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UN body urges U.S. to end police violence, discrimination against blacks

Geneva, September 30 (RHC-Xinhua), -- Contemporary police killings and continued racial discrimination against African Americans in the United States are reminiscent of racial terror practices which were once used against black slaves, according to a United Nations-affiliated human rights body report released earlier this week.

Presenting the findings to the ongoing 33rd session of the Human Rights Council (HRC), the Chairperson of HRC's Working Group of Experts on People of African Descent warned that "the legacy of colonial history, enslavement, racial subordination and segregation, racial terrorism and racial inequality in the United States remained a serious challenge."

The working group, which visited the U.S. in January this year, was alarmed by the level of police brutality and excessive use of lethal force by law enforcement officials against African Americans.

It also deplored the fact that no official national system has been set up to track killings perpetrated by police officials, who are rarely held accountable for their crimes despite overwhelming evidence.

"Killings of unarmed African Americans by the police is only the tip of the iceberg in what is a pervasive racial bias in the justice system," the report highlighted.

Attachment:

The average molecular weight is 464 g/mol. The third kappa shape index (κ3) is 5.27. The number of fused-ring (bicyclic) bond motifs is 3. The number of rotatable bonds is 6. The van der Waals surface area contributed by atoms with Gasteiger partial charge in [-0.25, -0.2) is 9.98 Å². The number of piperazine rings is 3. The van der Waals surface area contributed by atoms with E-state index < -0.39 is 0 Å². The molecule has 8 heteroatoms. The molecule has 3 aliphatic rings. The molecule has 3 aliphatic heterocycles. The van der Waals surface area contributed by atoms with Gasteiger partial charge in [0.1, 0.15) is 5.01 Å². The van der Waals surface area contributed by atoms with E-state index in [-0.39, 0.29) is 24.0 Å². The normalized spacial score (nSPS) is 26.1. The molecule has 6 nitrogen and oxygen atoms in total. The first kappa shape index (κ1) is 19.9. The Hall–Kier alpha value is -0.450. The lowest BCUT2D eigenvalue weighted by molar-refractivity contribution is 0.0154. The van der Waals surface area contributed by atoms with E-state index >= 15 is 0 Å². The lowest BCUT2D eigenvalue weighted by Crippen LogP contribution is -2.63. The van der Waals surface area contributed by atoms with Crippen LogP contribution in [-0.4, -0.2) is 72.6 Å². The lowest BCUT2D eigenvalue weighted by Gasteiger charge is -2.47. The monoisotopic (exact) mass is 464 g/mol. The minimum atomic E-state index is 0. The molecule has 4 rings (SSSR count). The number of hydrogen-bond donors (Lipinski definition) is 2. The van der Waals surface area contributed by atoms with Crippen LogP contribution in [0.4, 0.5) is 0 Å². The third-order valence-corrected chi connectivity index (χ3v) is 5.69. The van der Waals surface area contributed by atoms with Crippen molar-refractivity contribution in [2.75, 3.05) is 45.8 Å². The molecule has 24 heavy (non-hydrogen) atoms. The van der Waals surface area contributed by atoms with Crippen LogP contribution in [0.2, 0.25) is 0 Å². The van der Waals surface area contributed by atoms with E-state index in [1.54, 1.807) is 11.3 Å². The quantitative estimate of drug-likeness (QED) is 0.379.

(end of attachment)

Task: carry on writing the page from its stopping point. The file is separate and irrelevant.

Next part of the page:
Over one third (36 percent) of sentenced federal and state prisoners are African Americans, with the imprisonment rate for black males and females respectively 5.9 and 2.1 times higher than for their white counterparts.

According to the Working Group, the racial composition of juries is one of the main factors behind racial bias when sentencing offenders to the death penalty.

Hate crimes targeting African Americans also continue to exist, as was seen by the Charleston church attack in 2015.

Findings also showed that disparities in access to education, health, housing and employment have severely impacted the well-being of African Americans in the U.S..

In light of these trends, the Working Group underlined the "profound need" to recognise the transatlantic trade in Africans, enslavement, colonization and colonialism as a crime against humanity.

It also urged Washington to take serious action to prevent any further unlawful killings as a matter of national priority while granting reparations to African Americans for past injustices.

Created in 2006, the HRC is an inter-governmental body working to promote and protect human rights around the globe through thematic discussions and structured recommendations.

Edited by Pavel Jacomino
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